Gallup poll results revealed Thursday that while, for the first time, more U.S. Democratic voters now sympathize with Palestinians than with Israelis, left-leaning respondents also "want solutions that respect Israel's needs as well."
According to the survey of 1,008 U.S. adults, 49% of Democrats said they sympathize more with Palestinians, while 38% favored Israelis and 13% chose neither side or said they sympathize equally with both. A decade ago, 55% of Democrats sympathized more with Israelis, while only 19% said they had more sympathy for Palestinians.
Republican respondents overwhelmingly continue to favor Israelis, with 78% saying they sympathize with them, compared with just 11% for Palestinians. Independents backed Israelis by 17 percentage points, 49%-32%.
Aside from partisan differences, Gallup continues to see generational distinctions in how U.S. adults view the Palestinian-Israeli conflict. Net sympathy toward Israel—the percentage sympathizing more with the Israelis than the Palestinians—is solidly positive among older generations, including baby boomers (+46 points), Generation X (+32), and the silent generation (+31). By contrast, millennials are now evenly divided, with 42% sympathizing more with the Palestinians and 40% with the Israelis, yielding a -2 net-Israel sympathy score.
There are too few adult members of Generation Z (aged 18 to 22) in the recent poll to report, but the limited available data suggest their views on this question are similar to millennials'.
"Today's attitudes reflect an 11-percentage-point increase over the past year in Democrats' sympathy with the Palestinians," Gallup said. "At the same time, the percentages sympathizing more with the Israelis (38%) and those not favoring a side (13%) have dipped to new lows."
Gallup said "the high number of Palestinians killed" by Israeli forces last year—the deadliest year for West Bank residents since the end of the second intifada a generation ago—"could partly explain the most recent shift in Democrats' perspective."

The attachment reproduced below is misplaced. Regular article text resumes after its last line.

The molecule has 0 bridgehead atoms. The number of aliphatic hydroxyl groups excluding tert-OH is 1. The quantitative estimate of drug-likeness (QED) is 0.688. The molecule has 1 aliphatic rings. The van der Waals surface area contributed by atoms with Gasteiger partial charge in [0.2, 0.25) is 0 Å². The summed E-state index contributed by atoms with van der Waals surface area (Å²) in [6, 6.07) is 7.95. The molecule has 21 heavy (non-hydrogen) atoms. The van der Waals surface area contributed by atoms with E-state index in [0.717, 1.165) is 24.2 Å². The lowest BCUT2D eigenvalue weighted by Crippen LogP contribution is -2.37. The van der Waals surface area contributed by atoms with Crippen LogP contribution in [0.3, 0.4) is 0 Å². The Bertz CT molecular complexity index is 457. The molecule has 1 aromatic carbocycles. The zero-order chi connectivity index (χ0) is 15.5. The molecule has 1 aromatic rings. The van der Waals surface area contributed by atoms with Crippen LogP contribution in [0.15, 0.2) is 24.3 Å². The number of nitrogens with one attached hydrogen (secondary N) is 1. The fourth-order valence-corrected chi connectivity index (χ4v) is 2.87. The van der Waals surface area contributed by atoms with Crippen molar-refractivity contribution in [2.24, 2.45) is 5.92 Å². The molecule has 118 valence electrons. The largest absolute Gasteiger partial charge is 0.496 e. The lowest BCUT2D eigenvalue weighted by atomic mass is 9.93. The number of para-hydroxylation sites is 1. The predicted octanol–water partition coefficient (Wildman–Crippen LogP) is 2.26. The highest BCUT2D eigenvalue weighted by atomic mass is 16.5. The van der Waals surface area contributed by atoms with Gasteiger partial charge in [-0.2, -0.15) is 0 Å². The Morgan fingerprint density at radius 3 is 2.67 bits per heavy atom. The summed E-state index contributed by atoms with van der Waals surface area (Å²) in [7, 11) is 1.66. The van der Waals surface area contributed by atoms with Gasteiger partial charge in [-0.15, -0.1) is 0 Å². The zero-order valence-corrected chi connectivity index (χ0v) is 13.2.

The rise to power of far-right Israeli politicians and parties—who are escalating policies of apartheid and Jewish supremacy at the expense of Palestinian lives, land, and liberty—and the increasingly vocal opposition by congressional Democrats to Israeli crimes including apartheid, illegal occupation, ethnic cleansing, and settler colonization have played a role in the shift as well.
"Just a few years ago, it would have been unthinkable to have 12 members of Congress refer to Israeli occupation as colonialism, so I have no doubt that the needle on Palestinian human rights is moving," Rep. Rashida Tlaib, D-Mich., the first Palestinian-American woman elected to Congress, said in 2021.
Gallup also said "Democrats' waning religiosity" could be a factor in declining support for Israel, as "sympathy for Israel has historically been highly correlated with religion."
The poll was published on the 20th anniversary of the killing of Rachel Corrie, an American volunteer with the International Solidarity Movement who was crushed to death by a Caterpillar bulldozer supplied by the U.S. to the Israeli military while trying to shield Palestinian homes from demolition.